Historic Maps from Bermuda's First 100 Years of Settlement: GIS and Open Source Software Analysis


Student Authors:

Ruiwen Fu '18, Gettysburg College

Jingyi Liu '18, Gettysburg College

Document Type


Publication Date



Computer Science


Historic maps are important primary documents and increasingly digital technology is helping researchers gain insights to the past. This project evaluated the accuracy of five maps made in Bermuda’s first hundred years of settlement and the benefits of open source software. GIS and GRI’s Map Comparator tool was used to georectify, digitize, and measure displacement angles and lengths from the historic maps to the current coastline of Bermuda. The results demonstrate that the interactive web browser tool is ideally suited for a range of users, and along with GIS, provided quantitative measurements to determine that Europeans had great surveying and mapping skills, as displayed in Norwood’s 1622 map. No significant changes in accuracy occur for the next 100 years. Future maps added details to the coastline and recognized a few more individual islands, but mapped no additional information to the surrounding coral reefs.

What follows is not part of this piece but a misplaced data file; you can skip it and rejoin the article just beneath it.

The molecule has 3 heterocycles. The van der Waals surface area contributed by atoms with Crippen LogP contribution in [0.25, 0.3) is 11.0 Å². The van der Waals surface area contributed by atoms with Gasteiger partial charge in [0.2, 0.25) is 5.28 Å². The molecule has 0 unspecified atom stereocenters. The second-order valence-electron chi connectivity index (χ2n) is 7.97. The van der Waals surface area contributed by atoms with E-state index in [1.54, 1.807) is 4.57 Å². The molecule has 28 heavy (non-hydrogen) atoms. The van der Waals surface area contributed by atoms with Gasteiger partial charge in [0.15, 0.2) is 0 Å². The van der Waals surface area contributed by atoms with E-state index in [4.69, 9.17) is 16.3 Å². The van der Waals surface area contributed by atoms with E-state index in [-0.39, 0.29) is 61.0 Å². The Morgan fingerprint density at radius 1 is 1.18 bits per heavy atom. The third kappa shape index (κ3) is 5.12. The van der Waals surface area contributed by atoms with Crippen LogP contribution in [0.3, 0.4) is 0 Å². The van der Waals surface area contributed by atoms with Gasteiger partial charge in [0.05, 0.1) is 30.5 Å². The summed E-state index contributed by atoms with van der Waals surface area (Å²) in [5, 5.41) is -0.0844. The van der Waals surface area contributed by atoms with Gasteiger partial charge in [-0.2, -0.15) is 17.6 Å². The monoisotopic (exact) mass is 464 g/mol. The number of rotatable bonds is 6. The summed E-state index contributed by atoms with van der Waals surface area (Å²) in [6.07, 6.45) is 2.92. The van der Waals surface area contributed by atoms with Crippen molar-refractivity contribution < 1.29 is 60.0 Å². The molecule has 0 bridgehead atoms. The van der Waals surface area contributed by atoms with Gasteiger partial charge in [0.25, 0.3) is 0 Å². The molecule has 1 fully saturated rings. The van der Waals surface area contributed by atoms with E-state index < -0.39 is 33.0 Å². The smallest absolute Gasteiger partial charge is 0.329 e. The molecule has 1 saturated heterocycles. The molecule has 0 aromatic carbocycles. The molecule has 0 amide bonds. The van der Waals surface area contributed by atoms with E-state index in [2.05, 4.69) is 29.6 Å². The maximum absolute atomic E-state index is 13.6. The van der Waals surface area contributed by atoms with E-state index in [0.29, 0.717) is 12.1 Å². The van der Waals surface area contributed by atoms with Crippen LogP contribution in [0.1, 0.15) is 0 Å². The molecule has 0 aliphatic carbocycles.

Original version available online at https://thepgs.org/Spring-2017

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